Voice mail networking is a cost saving feature that is underutilized because of lack of user understanding, lack of tariff information and/or lack of information about the corporate voice mail network. This underutilization results in higher communication costs.

As stated above, one drawback of current systems is that the user must know the message delivery number. In a private voice mail network, the message delivery number is usually entered into the system by a network administrator. In a public AMIS network or a x.400 network, the user has to address each message with the message delivery number of the remote messaging system. The developers of the AMIS protocol envisioned each person's business card containing their voice mail delivery number in addition to a regular telephone number. This vision never became a reality.

It is desirable to have a system which increases the utilization of the voice mail networking feature without burdening users with the need to know and enter the message delivery number or any other number (e.g., a networking access prefix number) of the remote voice mail system. This would result in reduced communication costs.

SUMMARY OF THE INVENTION

According to the invention, a method and a system are provided for improved mail networking. A call transfer condition is first detected. A call transfer condition occurs immediately before a call is transferred to a remote mail messaging system. Communication then occurs with the remote mail messaging system. The system determines if a common messaging protocol is supported by the local mail messaging system and the remote mail messaging system. If a common messaging protocol is supported, the call is transferred to the local mail messaging system. The user then provides a message which is deposited in the local mail messaging system. This message is automatically forwarded to the remote mail messaging system at a later time.

BRIEF DESCRIPTION OF THE DRAWINGS

FIG. 1 illustrates an overall environment for a first embodiment of the present invention;

FIG. 2 illustrates an overall environment for a second embodiment of the present invention;

FIG. 3 is a process flowchart for an embodiment of the present invention;

FIG. 4 is a process flowchart for a condition when the remote voice mail system is unavailable; and

FIG. 5 is a process flowchart for a condition when the called party is using the remote telephone.

DETAILED DESCRIPTION

The present invention provides a PBX (private branch exchange) or central office system facilitated mail networking system and method which increases the utilization of the mail networking feature. To provide the present invention, information is exchanged between a local PBX, a remote PBX (or a local central office, a remote central office), a local mail system and a remote mail system. As a result, when leaving a message, the user is provided with a familiar user interface. Thus, the user can edit, delete or otherwise control a recorded message. The below examples focus on the voice mail messaging environment, but the present invention can be used for voice mail messaging or any other type of multimedia messaging (e.g., video messaging). When the invention is used for multimedia messaging, a multimedia terminal, rather than a telephone, is utilized.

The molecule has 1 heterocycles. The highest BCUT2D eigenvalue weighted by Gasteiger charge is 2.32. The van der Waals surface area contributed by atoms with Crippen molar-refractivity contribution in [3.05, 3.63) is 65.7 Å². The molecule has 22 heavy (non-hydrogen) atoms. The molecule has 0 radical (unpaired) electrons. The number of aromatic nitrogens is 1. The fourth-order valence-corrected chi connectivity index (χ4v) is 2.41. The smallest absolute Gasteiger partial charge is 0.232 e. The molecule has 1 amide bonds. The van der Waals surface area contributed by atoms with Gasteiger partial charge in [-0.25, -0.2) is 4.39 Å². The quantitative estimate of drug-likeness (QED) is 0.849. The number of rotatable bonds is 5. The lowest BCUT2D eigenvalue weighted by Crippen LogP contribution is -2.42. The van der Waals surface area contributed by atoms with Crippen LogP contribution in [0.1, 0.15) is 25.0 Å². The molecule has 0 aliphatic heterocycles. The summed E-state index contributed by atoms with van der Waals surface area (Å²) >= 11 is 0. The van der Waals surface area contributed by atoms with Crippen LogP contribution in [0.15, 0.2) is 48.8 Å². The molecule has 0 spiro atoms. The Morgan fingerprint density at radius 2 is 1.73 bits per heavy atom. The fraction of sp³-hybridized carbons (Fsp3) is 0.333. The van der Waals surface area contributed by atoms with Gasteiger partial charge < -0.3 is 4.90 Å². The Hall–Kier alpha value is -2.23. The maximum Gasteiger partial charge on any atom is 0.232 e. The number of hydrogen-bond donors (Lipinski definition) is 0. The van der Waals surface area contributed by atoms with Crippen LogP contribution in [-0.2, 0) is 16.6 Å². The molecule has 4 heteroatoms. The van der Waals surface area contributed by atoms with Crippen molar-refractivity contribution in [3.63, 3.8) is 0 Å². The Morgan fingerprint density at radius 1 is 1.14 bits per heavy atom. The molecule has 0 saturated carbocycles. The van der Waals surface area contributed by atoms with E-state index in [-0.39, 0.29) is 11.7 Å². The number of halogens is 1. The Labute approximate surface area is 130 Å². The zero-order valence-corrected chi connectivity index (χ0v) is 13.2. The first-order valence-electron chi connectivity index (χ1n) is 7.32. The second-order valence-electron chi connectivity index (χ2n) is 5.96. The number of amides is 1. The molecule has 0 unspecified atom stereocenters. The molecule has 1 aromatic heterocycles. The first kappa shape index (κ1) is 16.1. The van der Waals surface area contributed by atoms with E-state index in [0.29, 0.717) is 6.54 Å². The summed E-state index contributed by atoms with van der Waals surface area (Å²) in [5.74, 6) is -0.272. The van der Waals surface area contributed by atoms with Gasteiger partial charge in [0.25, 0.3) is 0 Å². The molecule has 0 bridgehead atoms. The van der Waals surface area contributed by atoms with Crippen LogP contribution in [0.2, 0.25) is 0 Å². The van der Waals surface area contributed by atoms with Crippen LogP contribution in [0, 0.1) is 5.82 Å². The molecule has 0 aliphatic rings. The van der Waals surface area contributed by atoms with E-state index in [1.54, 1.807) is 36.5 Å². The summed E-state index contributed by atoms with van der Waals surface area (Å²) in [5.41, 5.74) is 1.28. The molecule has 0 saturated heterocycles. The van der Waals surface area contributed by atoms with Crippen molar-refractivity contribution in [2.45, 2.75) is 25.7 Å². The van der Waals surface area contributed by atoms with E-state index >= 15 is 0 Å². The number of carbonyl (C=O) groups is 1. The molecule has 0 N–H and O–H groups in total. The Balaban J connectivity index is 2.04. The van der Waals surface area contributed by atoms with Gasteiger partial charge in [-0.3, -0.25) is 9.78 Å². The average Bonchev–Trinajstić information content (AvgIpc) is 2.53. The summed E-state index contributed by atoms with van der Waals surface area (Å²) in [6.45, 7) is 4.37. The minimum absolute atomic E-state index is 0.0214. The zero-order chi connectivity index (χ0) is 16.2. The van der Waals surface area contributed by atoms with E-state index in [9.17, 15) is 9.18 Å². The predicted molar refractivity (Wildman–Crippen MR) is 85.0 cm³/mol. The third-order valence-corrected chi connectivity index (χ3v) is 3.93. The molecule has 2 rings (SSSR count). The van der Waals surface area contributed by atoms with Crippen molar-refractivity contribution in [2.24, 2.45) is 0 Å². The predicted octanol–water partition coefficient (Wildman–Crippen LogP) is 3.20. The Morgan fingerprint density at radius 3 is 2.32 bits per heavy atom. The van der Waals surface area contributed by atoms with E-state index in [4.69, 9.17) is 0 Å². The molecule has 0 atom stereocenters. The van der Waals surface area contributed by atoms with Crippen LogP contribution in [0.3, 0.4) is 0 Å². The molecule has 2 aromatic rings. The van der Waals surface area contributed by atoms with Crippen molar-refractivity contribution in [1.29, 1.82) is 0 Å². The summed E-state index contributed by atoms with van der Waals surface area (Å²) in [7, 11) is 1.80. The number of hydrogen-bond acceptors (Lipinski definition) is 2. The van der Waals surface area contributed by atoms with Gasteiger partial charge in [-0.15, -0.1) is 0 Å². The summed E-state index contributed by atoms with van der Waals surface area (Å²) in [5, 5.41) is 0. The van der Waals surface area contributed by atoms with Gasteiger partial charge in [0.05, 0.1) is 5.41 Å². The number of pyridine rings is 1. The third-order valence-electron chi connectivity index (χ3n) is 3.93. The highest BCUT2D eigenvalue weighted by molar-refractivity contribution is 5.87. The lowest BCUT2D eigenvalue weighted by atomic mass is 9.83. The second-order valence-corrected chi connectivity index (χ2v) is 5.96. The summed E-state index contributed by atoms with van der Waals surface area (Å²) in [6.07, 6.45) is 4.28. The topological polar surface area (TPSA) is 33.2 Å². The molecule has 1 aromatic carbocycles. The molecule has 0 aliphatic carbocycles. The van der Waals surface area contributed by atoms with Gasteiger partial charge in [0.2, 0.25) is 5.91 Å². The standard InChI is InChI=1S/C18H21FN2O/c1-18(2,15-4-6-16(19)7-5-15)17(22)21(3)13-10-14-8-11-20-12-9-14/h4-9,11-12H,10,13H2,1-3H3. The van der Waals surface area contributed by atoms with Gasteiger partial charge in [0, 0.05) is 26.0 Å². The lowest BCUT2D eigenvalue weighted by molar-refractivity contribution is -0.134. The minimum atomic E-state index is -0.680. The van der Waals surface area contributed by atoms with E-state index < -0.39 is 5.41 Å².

FIG. 1 illustrates an overall environment for a first embodiment of the present invention. In the preferred embodiment, local site 10 includes caller 12, local telephone 14, local voice mail system 16, local PBX 18 and local call processor 20. There is a logical association between local voice mail system 16 and local PBX 18. In this example, local voice mail system 16 and local PBX 18 are in the same location. As an alternative, local voice mail system 16 and local PBX 18 can be in different physical location. A PBX is a telecommunications switching system which is usually owned by a business. A PBX acts as an in-house central office with advanced features and capabilities. A central office is where the central office switch is located. A central office switch provides power, routing and signaling features for users.

Remote site 50 includes called individual 52, remote telephone 54, remote voice mail system 56, remote PBX 58 and remote call processor 60. Again, remote voice mail system 56 and remote PBX 58 can be in different physical locations. In this arrangement, caller 12 uses local telephone 14 to place a telephone call to called individual 52 on remote telephone 54. If remote telephone 54 is in use or if remote telephone 54 is not answered, the call is transferred to local voice mail system 16 rather than to remote voice mail system 56. Therefore, caller 12 can leave a message for called individual 52 on a familiar voice mail system 16. The message is later delivered by local voice mail system 16 to remote voice mail system 56.